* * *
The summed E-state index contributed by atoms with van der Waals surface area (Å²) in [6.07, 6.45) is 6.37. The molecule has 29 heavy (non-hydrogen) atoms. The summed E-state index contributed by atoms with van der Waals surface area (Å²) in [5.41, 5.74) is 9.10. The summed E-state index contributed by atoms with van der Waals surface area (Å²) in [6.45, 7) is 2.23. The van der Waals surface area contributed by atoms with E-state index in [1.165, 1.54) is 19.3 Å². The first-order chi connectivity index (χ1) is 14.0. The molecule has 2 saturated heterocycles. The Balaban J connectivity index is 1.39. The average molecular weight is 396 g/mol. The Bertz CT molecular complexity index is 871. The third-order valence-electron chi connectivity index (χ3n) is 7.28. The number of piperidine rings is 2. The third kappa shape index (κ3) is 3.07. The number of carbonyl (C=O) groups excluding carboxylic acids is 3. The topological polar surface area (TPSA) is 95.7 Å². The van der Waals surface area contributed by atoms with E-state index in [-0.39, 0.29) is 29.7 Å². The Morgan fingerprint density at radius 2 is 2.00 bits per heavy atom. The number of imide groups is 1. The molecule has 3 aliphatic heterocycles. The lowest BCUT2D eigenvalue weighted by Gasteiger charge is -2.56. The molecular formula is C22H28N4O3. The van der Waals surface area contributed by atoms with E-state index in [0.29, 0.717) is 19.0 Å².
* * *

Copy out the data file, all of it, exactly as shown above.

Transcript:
The summed E-state index contributed by atoms with van der Waals surface area (Å²) in [6.07, 6.45) is 6.37. The molecule has 29 heavy (non-hydrogen) atoms. The summed E-state index contributed by atoms with van der Waals surface area (Å²) in [5.41, 5.74) is 9.10. The summed E-state index contributed by atoms with van der Waals surface area (Å²) in [6.45, 7) is 2.23. The van der Waals surface area contributed by atoms with E-state index in [1.165, 1.54) is 19.3 Å². The first-order chi connectivity index (χ1) is 14.0. The molecule has 2 saturated heterocycles. The Balaban J connectivity index is 1.39. The average molecular weight is 396 g/mol. The Bertz CT molecular complexity index is 871. The third-order valence-electron chi connectivity index (χ3n) is 7.28. The number of piperidine rings is 2. The third kappa shape index (κ3) is 3.07. The number of carbonyl (C=O) groups excluding carboxylic acids is 3. The topological polar surface area (TPSA) is 95.7 Å². The van der Waals surface area contributed by atoms with E-state index in [-0.39, 0.29) is 29.7 Å². The Morgan fingerprint density at radius 2 is 2.00 bits per heavy atom. The number of imide groups is 1. The molecule has 3 aliphatic heterocycles. The lowest BCUT2D eigenvalue weighted by Gasteiger charge is -2.56. The molecular formula is C22H28N4O3. The van der Waals surface area contributed by atoms with E-state index in [0.29, 0.717) is 19.0 Å².